Preparing a child for a test can be difficult for an adult whose schooling finished at an earlier time. However, the test prep pack and the following pointers should make the process a little easier.
1. Do the sample tests
Working through the sample tests will help your child learn actively. This is recognised by educators as a more effective form of learning than looking blankly at a page.
Doing the sample tests gives a structure to a study period. It also makes the child become familiar with the style of the test. More importantly, it also teaches the child the importance of timing in a test.
The child’s progress can be checked from test to test giving the child a sense of achievement and the adult an indication of what more needs to be done. Doing sample tests ensures the child knows what awaits them in the test centre.
2. Have fun
Teachers are aware that children learn quickly when they are having fun in class. They also retain information more easily. Try introducing fun into test prep sessions:
- Make doing the exercises fun
- Set up challenges between the child and the adult. For example, who will get the right answer first? (No prizes for guessing it will be the child!)
- Build in reward systems – the child can be rewarded for taking the time to do the work or for getting a tricky question right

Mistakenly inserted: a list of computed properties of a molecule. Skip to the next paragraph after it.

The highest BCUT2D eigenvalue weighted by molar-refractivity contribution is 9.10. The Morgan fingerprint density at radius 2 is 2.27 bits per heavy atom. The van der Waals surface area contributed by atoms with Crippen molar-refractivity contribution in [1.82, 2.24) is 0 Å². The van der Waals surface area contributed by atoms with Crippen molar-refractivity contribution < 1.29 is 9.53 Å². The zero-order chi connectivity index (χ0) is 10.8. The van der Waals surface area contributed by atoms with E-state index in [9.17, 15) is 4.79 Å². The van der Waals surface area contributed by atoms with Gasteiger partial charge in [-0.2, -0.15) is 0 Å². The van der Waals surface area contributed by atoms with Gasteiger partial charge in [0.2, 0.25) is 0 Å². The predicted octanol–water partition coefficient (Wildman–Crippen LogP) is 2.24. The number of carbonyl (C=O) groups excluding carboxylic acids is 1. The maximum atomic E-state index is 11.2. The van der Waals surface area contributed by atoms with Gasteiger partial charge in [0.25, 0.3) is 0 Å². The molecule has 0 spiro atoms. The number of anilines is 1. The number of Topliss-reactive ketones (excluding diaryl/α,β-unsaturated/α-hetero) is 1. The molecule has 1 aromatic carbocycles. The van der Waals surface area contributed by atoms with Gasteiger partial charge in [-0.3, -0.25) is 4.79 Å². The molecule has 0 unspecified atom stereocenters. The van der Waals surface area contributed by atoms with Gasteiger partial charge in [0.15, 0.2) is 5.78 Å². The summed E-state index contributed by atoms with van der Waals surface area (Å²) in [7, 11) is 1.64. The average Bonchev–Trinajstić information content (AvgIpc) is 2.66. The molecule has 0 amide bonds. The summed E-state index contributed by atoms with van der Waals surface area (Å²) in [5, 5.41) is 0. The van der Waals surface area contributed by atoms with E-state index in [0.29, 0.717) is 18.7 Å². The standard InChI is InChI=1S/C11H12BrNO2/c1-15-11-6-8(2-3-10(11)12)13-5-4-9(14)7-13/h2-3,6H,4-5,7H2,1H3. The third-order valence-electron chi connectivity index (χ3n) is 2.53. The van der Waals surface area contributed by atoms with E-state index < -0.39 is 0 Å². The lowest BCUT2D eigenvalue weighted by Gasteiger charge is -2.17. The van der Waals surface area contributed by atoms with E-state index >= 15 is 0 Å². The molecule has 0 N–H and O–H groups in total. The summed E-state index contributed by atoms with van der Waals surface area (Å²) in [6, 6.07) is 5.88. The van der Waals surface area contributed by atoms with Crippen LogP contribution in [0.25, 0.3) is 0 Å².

When a student is stressed
Children become stressed for any number of reasons and facing a test is one of them. Very quickly a child can move from being excited they are doing this big test to being afraid of doing badly.
Being aware that this can happen is the first step to helping the child deal with it. Putting measures in place to prevent it from happening can spare the child and their supporting adult from difficult moments.
Putting measures in place can help avoid the danger of this happening. Ensure the child gets:
- Regular breaks
- Sleep and rest
- Good nutrition
- Exercise and fresh air
Even the child who displays a great deal of confidence can secretly harbour feelings of not being good enough. To offset any danger of this:
- Ensure the child is praised, not just for a superb effort but for any improvement
- When the child performs less well than expected offer encouragement and the prospect of doing better next time
The sample tests in the test prep pack allow both the adult and student to track the student’s progress and give a clear idea of where progress can be made. This information can boost the child’s confidence.
When test day comes around the child will probably experience a combination of excitement and nervousness.
To make coping easier the adult now has another role to play ensuring the child:
- Gets a good night’s sleep before the test
- Eats a proper breakfast
- Has all the equipment they need packed in their bag
- Knows that everybody wishes him/her Good Luck!
Written by Elizabeth O Mahony
With 25+ years’ experience as a teacher and state examinations corrector, Elizabeth now writes for the education and careers industry. Her experience preparing students for examinations and running an academy for supplementary education give her invaluable insights into what it takes for job seekers and graduates to succeed in assessments.